Encyclopedia of Geomagnetism and Paleomagnetism

2007 Edition
| Editors: David Gubbins, Emilio Herrero-Bervera

Reduction to Pole

  • Dhananjay Ravat
Reference work entry
DOI: https://doi.org/10.1007/978-1-4020-4423-6_275
Introduced by Baranov ( 1957) (see also, Baranov and Naudy, 1964), the reduction‐to‐pole transformation of total field magnetic anomalies (see crustal magnetic field) is intended to remove the skewness of the anomalies (see Figure R1). The transformation makes the anomalies overlie the sources, makes it possible to correlate the magnetic anomalies with other types of geophysical anomalies (e.g., gravity) and geological information, and aids their interpretation. In reality, even the amplitude of the anomaly is affected (increased) when sources of induced magnetization are observed at poles in comparison to lower magnetic latitudes because the Earth's field intensity increases from equator to poles; some of the reduction‐to‐pole methods can take this change in amplitude into account (e.g., equivalent source method) while the others typically do not (e.g., rectangular coordinate wavenumber domain methods). The expression of a magnetic anomaly, Δ T, due to a localized spherical source of...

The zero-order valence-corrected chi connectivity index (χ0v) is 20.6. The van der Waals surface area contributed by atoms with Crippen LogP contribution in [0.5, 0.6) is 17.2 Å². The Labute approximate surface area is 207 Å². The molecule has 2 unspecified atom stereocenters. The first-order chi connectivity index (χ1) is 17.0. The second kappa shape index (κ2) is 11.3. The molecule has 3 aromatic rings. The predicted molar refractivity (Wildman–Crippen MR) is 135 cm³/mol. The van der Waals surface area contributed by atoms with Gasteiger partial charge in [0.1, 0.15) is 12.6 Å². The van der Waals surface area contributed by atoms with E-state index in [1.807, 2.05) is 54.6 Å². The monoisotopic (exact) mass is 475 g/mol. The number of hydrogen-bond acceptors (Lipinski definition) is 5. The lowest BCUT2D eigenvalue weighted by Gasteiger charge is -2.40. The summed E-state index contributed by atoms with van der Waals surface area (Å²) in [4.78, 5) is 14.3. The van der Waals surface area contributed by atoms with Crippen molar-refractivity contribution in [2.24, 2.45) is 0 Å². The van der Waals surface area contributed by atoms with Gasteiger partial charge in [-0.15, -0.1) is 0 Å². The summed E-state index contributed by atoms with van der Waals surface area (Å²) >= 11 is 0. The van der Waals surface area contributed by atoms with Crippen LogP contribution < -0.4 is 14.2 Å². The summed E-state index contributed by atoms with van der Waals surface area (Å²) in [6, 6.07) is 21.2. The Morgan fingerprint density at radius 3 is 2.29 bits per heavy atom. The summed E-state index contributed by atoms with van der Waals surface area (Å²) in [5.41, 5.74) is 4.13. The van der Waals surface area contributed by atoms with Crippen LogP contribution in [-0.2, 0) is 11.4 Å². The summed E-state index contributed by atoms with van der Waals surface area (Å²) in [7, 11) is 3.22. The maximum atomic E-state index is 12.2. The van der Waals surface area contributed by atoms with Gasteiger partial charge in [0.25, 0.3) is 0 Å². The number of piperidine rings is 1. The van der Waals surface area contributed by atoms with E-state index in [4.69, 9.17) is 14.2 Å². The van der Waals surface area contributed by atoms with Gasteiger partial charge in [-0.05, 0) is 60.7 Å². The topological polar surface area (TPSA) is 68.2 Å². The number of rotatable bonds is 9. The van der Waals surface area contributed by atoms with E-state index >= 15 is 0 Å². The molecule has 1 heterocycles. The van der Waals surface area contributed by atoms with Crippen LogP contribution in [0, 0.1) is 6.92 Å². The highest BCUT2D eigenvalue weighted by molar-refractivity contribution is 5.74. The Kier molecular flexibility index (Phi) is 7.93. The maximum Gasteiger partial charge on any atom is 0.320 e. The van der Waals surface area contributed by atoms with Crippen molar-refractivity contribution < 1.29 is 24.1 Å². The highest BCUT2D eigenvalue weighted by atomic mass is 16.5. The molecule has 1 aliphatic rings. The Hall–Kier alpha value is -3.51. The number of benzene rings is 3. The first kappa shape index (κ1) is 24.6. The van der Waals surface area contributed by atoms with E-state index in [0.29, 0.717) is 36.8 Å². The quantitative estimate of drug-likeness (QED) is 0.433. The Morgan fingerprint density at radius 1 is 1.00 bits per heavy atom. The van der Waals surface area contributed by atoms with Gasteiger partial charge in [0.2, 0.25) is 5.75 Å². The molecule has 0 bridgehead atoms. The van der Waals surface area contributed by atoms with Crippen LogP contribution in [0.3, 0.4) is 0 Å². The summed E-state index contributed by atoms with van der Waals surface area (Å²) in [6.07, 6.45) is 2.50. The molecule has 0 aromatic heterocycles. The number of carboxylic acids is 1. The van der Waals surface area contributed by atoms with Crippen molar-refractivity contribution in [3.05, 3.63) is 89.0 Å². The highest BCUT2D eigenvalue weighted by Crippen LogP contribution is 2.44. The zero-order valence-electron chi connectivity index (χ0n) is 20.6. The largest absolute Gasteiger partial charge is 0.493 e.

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© Springer-Verlag 2007

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  • Dhananjay Ravat

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